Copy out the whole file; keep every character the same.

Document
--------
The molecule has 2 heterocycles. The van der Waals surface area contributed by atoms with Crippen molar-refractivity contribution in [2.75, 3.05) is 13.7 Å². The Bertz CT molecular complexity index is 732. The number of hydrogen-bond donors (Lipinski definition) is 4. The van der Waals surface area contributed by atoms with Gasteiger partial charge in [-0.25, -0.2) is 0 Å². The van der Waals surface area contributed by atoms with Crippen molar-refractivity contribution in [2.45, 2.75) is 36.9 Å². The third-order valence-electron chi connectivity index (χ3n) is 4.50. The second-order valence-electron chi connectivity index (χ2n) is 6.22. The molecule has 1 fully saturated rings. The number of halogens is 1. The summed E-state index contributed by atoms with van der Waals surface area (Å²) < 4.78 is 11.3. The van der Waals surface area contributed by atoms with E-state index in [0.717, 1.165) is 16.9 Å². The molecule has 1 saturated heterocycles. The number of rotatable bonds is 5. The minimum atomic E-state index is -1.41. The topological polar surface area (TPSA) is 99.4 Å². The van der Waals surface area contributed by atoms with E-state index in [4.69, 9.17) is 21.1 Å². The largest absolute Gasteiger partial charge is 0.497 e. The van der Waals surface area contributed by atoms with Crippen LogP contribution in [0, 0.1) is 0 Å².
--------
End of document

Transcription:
The molecule has 2 heterocycles. The van der Waals surface area contributed by atoms with Crippen molar-refractivity contribution in [2.75, 3.05) is 13.7 Å². The Bertz CT molecular complexity index is 732. The number of hydrogen-bond donors (Lipinski definition) is 4. The van der Waals surface area contributed by atoms with Gasteiger partial charge in [-0.25, -0.2) is 0 Å². The van der Waals surface area contributed by atoms with Crippen molar-refractivity contribution in [2.45, 2.75) is 36.9 Å². The third-order valence-electron chi connectivity index (χ3n) is 4.50. The second-order valence-electron chi connectivity index (χ2n) is 6.22. The molecule has 1 fully saturated rings. The number of halogens is 1. The summed E-state index contributed by atoms with van der Waals surface area (Å²) < 4.78 is 11.3. The van der Waals surface area contributed by atoms with E-state index in [0.717, 1.165) is 16.9 Å². The molecule has 1 saturated heterocycles. The number of rotatable bonds is 5. The minimum atomic E-state index is -1.41. The topological polar surface area (TPSA) is 99.4 Å². The van der Waals surface area contributed by atoms with E-state index in [4.69, 9.17) is 21.1 Å². The largest absolute Gasteiger partial charge is 0.497 e. The van der Waals surface area contributed by atoms with Crippen LogP contribution in [0, 0.1) is 0 Å².